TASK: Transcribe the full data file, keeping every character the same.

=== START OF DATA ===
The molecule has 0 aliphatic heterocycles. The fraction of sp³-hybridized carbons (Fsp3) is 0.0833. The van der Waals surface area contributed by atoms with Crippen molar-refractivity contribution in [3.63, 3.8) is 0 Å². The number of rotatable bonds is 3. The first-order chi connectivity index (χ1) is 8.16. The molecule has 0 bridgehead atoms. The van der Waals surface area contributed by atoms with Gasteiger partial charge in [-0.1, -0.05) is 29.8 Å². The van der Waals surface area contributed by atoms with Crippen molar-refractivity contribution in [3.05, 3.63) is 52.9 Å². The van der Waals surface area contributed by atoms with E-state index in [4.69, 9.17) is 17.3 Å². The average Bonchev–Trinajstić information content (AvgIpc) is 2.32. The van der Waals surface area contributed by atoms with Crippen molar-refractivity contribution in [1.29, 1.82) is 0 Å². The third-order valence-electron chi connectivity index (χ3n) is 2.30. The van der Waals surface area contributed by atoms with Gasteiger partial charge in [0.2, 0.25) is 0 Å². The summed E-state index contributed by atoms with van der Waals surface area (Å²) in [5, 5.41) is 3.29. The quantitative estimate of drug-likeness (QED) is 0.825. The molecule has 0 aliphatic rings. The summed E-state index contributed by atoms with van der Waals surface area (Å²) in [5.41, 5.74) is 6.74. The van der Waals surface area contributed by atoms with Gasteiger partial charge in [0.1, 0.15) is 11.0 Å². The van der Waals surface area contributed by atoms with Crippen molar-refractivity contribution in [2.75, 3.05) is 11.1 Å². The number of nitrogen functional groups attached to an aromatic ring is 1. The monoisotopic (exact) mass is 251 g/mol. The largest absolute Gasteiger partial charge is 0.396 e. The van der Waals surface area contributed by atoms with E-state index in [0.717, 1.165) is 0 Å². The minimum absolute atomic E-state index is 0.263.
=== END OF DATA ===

The molecule has 0 aliphatic heterocycles. The fraction of sp³-hybridized carbons (Fsp3) is 0.0833. The van der Waals surface area contributed by atoms with Crippen molar-refractivity contribution in [3.63, 3.8) is 0 Å². The number of rotatable bonds is 3. The first-order chi connectivity index (χ1) is 8.16. The molecule has 0 bridgehead atoms. The van der Waals surface area contributed by atoms with Gasteiger partial charge in [-0.1, -0.05) is 29.8 Å². The van der Waals surface area contributed by atoms with Crippen molar-refractivity contribution in [3.05, 3.63) is 52.9 Å². The van der Waals surface area contributed by atoms with E-state index in [4.69, 9.17) is 17.3 Å². The average Bonchev–Trinajstić information content (AvgIpc) is 2.32. The van der Waals surface area contributed by atoms with Crippen molar-refractivity contribution in [1.29, 1.82) is 0 Å². The third-order valence-electron chi connectivity index (χ3n) is 2.30. The van der Waals surface area contributed by atoms with Gasteiger partial charge in [0.2, 0.25) is 0 Å². The summed E-state index contributed by atoms with van der Waals surface area (Å²) in [5, 5.41) is 3.29. The quantitative estimate of drug-likeness (QED) is 0.825. The molecule has 0 aliphatic rings. The summed E-state index contributed by atoms with van der Waals surface area (Å²) in [5.41, 5.74) is 6.74. The van der Waals surface area contributed by atoms with Gasteiger partial charge in [0.1, 0.15) is 11.0 Å². The van der Waals surface area contributed by atoms with Crippen molar-refractivity contribution in [2.75, 3.05) is 11.1 Å². The number of nitrogen functional groups attached to an aromatic ring is 1. The monoisotopic (exact) mass is 251 g/mol. The largest absolute Gasteiger partial charge is 0.396 e. The van der Waals surface area contributed by atoms with E-state index in [0.717, 1.165) is 0 Å². The minimum absolute atomic E-state index is 0.263.